This summer, the National Governors Association partnered with the standardized testing industry and 47 states to create national education standards for high school students. Yesterday the coalition released its initial draft standards in English/language arts and math.
On English/language arts in particular, it would be too generous to call the results a "curriculum;" the draft focuses more on skills than knowledge, and in some ways, is even vaguer than predecessor efforts. For example, 35 states already roughly align their standards through the American Diploma Project. That program calls for students to write at least one six to 10 page research paper before graduating from high school. But the new Common Core standards only require that students "gather the information needed to build an argument, provide an explanation, or address a research question." In writing, they must be able to "sustain focus on a specific topic or argument," but there's no word on what "sustain" really means. Is it a five-paragraph essay? A meaty research paper? A persuasive letter to the editor?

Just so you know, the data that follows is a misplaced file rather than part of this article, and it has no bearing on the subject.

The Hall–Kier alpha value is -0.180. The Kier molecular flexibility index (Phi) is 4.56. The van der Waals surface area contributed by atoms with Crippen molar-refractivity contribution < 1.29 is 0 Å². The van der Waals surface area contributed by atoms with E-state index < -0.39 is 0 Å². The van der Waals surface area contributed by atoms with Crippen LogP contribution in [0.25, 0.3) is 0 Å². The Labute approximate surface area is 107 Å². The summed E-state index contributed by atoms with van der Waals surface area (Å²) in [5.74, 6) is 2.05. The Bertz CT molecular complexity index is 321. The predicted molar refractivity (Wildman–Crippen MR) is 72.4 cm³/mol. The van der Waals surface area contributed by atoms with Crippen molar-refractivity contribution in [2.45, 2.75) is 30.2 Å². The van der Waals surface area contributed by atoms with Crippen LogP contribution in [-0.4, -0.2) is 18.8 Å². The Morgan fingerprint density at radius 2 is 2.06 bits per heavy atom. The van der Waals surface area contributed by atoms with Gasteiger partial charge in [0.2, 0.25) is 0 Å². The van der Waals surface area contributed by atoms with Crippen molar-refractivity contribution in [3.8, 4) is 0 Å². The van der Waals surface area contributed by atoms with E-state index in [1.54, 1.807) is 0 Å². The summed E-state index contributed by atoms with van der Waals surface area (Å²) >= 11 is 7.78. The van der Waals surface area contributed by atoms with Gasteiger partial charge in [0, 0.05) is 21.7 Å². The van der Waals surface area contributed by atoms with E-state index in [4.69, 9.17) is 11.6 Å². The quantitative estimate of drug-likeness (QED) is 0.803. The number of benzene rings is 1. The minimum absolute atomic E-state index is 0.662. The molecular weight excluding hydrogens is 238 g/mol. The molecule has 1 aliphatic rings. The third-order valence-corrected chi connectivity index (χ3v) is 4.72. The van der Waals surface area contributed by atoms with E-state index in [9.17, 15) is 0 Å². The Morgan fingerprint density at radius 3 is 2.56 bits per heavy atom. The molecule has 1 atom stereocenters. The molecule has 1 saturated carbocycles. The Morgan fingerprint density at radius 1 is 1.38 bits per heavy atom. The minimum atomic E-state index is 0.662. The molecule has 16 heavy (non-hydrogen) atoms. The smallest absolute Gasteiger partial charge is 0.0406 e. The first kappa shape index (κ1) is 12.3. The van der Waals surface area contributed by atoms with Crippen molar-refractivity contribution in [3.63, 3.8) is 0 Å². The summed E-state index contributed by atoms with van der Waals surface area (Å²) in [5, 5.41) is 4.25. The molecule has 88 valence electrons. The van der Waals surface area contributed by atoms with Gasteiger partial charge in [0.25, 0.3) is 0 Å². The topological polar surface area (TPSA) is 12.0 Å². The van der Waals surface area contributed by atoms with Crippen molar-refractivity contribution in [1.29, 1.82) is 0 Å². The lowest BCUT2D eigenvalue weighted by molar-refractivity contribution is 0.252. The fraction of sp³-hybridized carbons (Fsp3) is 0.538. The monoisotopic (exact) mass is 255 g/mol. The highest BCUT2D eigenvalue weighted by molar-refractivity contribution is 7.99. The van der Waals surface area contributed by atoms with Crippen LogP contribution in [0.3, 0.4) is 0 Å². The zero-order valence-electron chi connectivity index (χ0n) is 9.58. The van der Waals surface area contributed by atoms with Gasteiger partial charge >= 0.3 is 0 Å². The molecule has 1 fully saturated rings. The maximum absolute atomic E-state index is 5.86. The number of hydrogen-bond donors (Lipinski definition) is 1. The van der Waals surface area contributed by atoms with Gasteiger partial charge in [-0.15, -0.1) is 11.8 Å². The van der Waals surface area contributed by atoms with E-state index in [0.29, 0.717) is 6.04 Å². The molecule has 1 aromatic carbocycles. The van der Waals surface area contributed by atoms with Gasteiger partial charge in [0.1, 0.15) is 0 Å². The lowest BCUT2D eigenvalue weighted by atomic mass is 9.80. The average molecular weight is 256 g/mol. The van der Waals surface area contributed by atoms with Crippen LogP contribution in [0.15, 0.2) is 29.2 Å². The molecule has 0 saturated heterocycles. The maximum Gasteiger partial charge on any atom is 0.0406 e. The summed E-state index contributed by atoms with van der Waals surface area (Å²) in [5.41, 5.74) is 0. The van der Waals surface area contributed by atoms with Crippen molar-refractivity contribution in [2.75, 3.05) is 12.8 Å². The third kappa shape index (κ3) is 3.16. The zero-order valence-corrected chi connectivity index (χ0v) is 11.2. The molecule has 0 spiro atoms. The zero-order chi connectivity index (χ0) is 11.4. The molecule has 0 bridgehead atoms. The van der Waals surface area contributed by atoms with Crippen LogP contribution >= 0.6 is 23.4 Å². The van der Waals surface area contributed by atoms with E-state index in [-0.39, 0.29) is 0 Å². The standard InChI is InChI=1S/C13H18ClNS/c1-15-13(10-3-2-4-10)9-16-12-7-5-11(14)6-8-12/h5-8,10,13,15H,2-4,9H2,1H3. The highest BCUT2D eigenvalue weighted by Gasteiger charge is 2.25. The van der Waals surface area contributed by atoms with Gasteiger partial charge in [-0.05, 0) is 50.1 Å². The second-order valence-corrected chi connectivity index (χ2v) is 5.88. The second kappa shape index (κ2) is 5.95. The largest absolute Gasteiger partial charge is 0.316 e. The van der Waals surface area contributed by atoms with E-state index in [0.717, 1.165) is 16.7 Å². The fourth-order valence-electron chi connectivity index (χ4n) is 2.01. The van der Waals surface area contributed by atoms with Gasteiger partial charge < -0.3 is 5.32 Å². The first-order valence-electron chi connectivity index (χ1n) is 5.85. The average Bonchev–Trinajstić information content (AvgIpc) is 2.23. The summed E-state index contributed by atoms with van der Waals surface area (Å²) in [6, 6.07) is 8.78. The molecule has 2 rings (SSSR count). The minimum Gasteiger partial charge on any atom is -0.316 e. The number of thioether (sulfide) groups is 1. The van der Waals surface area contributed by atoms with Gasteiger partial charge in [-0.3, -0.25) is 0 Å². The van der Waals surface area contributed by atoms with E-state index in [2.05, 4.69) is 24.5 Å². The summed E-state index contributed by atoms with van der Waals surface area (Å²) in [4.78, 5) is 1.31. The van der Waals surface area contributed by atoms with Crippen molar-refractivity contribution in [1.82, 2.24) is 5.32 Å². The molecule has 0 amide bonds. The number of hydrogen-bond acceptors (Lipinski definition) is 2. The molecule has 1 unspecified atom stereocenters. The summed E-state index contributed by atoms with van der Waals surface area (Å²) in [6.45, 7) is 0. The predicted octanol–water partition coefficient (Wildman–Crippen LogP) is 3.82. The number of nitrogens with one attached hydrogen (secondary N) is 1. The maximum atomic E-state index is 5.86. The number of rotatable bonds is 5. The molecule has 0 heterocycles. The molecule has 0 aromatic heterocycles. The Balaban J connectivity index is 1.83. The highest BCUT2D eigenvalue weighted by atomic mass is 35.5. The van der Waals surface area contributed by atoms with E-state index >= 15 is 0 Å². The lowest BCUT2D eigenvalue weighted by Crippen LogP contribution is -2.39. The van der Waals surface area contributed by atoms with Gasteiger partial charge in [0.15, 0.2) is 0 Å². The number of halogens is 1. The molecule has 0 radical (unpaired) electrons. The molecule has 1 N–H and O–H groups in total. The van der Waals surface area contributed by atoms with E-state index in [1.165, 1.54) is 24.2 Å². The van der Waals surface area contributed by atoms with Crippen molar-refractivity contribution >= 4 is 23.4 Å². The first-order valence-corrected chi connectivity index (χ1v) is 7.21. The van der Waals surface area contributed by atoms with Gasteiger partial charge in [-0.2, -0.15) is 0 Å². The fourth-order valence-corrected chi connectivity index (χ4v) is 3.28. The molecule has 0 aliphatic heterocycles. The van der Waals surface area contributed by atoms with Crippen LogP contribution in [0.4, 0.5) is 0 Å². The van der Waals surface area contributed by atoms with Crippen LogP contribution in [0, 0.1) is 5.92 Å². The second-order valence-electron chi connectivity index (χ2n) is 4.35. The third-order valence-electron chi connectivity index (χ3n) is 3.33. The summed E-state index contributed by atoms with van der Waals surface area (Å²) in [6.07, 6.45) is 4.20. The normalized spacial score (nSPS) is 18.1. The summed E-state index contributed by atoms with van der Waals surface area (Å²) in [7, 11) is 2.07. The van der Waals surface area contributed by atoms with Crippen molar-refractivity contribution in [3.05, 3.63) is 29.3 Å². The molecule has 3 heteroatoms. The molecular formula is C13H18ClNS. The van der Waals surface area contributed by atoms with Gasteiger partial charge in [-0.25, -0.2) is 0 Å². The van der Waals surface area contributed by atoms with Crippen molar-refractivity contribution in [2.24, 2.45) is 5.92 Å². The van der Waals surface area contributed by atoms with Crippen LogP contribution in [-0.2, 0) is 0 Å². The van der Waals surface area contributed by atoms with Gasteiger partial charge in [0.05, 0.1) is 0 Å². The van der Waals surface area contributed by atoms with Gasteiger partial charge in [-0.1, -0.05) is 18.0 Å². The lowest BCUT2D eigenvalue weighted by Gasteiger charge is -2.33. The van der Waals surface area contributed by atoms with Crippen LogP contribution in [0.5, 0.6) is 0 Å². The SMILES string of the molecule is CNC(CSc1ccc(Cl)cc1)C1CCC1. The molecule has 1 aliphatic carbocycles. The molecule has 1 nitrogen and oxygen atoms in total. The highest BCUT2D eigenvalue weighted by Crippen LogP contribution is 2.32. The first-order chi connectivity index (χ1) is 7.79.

For comparison's sake, in Finland, whose schools are rated best in the world by the Organization for Economic Cooperation and Development, students are required to write a research paper in every single high school course, including the sciences.
This Common Core draft would represent an improvement on the current patchwork system. But the coalition must produce much more detailed standards if the goal is really to guarantee that every American high school student is exposed to a rigorous curriculum that prepares them for either higher education or the job market.